Period Days are Reading Days

Ugh, I’m on my period:

No joke this enters my mind every month

And we women all know what that feels like:

Yep, that pretty much sums it up.

Being on your period is no fun at all, you don’t want to do anything.

Everything hurts, you hate everything, feel bad, etc. All you want to do is check out from life.

So the best thing to do is grab your blanket, ice cream:

Hot tea:

And a good book to read. After all:

Yep, there is no better way to ride out the storm of pain than with a good book

Period days are reading days.

For more period stories, go to Something’s Scratching at the Window

For more book posts, go to Hot Humid Days are Reading Days

For more Jane Smiley quotes, go to A Quest of Swords and Wizards: The Crown Conspiracy

Book Club Picks: The Darcy Monologues

So every month  a different member in my book club chooses a book for us to read and discuss the following month; and it has worked out really well.

We only have four members in our club, so we have circled around them all and now it was my turn to pick a book again. I decided on:

The Darcy Monologues by various and edited by Christina Boyd

The Darcy Monologues is a collection of 15 short stories that retell the story of Pride and Prejudice but telling it from Mr. Darcy’s point of view. Half the collection is set in the Regency period: taking place during the novel, tweaking a bit of the novel, or taking place where Jane Austen left off.

Hmm…

The second half of the collection tells the story, but isn’t restricted by having to be in Regency times. One story is set in the Wild West, another during WWII, the 1960s, and of course present times.

Hmm…

So we all know how I feel about Jane Austen:

And we all know that I spend a lot of time reading Jane Austen, watching Jane Austen, and reading and watching variations of Jane Austen. Pretty much my life is:

But the other members are not exactly at the same level as I am. One member, Jessica, has seen the 1940, 1995, and 2005 film versions of Pride & Prejudice and read the actual book, but isn’t a fangirl. She likes Jane Austen, but is not a fangirl.

Don’t know why she isn’t.

Another member, Stella, loves Jane Austen but has never read the books. She only watches the films, and has seen both the 1995 and 2005 versions of Pride and Prejudice.

And our other member, Marissa, she has never read anything or watched anything Jane Austen.

So at first when we agreed to do this book I was excited:

But then I grew worried:

What if they didn’t get it, not being fangirls of the book? What if they didn’t like it? Maybe I should have had us read Pride & Prejudice first?

But I decided that we would just have to wait and see.

Hmmm….

So the day to meet came along and I decided to make the refreshments a regency-ish tea time. (Sadly I forgot to take pictures). I made some iced tea:

I had bough some chicken salad sandwiches and scones (I wanted to bake homemade ones but it has been too hot to turn on an oven) and then I made a berry salad, borriwing the recipe from my sister blog: Mysterious EatsIt is super tasty and perfect for a day of reading books or a tea time treat. I’ll post the recipe tomorrow, but you can also check it out here.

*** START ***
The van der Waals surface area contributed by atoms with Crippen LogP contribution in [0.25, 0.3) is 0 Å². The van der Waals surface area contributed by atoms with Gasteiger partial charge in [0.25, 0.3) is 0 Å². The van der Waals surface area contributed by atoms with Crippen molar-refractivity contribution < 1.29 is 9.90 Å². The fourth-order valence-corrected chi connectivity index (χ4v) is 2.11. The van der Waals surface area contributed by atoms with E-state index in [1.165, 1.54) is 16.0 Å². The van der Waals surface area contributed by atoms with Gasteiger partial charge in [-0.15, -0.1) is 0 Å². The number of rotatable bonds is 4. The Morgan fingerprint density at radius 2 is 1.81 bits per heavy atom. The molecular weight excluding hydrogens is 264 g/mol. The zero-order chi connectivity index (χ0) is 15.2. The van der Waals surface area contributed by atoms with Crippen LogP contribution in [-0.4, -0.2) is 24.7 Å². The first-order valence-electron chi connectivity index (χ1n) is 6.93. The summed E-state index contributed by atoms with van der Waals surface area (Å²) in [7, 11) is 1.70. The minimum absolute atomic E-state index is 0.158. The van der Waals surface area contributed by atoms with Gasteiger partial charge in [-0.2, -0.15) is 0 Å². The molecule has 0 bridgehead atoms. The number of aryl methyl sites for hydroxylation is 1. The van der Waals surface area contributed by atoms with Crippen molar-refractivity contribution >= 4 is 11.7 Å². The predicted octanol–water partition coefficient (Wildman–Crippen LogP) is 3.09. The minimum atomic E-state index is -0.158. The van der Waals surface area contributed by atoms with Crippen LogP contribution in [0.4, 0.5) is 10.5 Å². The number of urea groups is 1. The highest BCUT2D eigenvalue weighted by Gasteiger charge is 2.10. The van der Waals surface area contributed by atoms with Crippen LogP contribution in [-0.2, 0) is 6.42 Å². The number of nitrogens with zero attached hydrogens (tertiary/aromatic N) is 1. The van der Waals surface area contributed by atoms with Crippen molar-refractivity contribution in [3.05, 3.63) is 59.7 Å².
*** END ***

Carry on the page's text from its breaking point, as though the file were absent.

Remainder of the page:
So everyone arrived and right away we had a problem. Stella didn’t get the right book. When she typed in The Darcy Monologues, the site sent her to a different book and she ended up buying The Darcy Connection. 

I’m going to lend my copy to her to read and then I will update this post with what she thought of it.

So first of all I just want to say that I have already posted what thought of the book (which if you want to read go to The Darcy Monologues: Part I, The Regency or The Darcy Monologues: Part II, Other Erasand I loved it!

So I am just going to focus on what Marissa and Jessica thought of it.

Part I: The Regency

Both ladies were able to follow the stories and the thoughts of the authors, even Marissa who knew very little about what the story was based on. They also liked how it was from Darcy’s point of view and enjoyed the way the authors portrayed him, feeling as if they all captured the character. Jessica thought they did well in what Jane Austen wanted, and Marissa enjoyed being introduced to an introspective look of the character.

What Didn’t They Like?

Both ladies felt they would have enjoyed the book better if there had more variations of the story: such as when Elizabeth and Mr. Darcy where older, stories with their children, or sights into areas not shown by the original novel-such as what Darcy does when he leaves Netherfield before he meets up with Elizabeth in Pemberley-things like that.

hmm…

They both did not care for the story Death of a Bachelor by Caitlin Williams and they also did not like The Beast of Pemberley by Melanie Stanford as they thought it was too much Beauty and the Beast.

I KNOW?! How could they not like that one? I guess they just do not undestand how is Austenites find the works so similar. I mean:

To read more, follow this link.

Sorry for the tangent, moving forward.

What Did They Like?

Both loved From the Ashes by J. Marie Croft  as they found her portrayal of Darcy to not only be relatable but hilarious. In this story, Darcy has proposed to Elizabeth and been refused by her. He then goes home to write the letter against her objections to him, releasing his anger and frustrations out, until he has composed the best one to send her. We all thought she captured that the emotions of rejection and heartbreak perfectly.